After the accounts of rebellion and fear in trusting God’s leading into Canaan (Numbers 13–14), there’s this passage talking about types of offerings, tying blue-corded fringes on clothes and setting aside a memorial portion of each loaf, called challah. These may seem like grab-bag topics, but they all are connecting to a life of faith.
- What is the purposed of the whole congregation’s offering a bull?
- What does a bull represent?
- What does the she-goat represent?
- Why a male goat for the nation and a female goat for the person?
- What does the Passover lamb symbolize?
- What’s the difference between the burnt (khol), grain (minkhah), guilt, sin and fellowship (shalom) offerings?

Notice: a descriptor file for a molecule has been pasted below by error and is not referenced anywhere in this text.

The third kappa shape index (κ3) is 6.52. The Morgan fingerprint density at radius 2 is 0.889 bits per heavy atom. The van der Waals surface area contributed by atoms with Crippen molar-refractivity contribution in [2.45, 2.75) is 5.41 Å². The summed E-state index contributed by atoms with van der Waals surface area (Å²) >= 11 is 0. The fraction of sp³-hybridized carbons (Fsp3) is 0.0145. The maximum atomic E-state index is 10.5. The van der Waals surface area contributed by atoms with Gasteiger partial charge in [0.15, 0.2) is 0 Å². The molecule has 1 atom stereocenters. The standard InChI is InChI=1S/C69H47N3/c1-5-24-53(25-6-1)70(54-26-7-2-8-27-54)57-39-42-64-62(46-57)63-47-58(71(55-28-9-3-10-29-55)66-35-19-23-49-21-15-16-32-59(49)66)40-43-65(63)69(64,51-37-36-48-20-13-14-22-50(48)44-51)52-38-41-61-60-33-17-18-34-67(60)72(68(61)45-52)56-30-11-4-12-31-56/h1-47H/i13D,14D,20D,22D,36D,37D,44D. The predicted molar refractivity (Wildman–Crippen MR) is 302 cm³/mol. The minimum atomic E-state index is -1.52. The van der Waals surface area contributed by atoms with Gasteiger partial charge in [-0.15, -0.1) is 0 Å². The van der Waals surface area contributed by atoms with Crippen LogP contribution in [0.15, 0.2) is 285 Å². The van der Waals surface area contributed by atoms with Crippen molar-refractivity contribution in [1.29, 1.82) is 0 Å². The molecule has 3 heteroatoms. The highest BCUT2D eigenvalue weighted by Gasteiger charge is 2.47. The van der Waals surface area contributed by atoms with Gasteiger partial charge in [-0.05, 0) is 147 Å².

- Are these sacrifices obsolete, as many Christians teach?
- What are the sacrifices we offer today, in light of Romans 12:1 and Hebrews 13:15–16?
- What about freewill offerings?
- What is the equivalent today?
- Isn’t killing someone for collecting wood on the Sabbath unreasonably harsh?
- Why do violations of the Ten Commandments bring death when restitution is available for theft?
- What is challah bread?
- Why do we lift the bread to God when we bless it?
- What are the tassels (in Hebrew, tzitzitot) described in Numbers 15 for?
- Do they have relevance for us today?
- What is the blue cord in the tassel?
Reader: Jeff. Teacher: Richard Agee.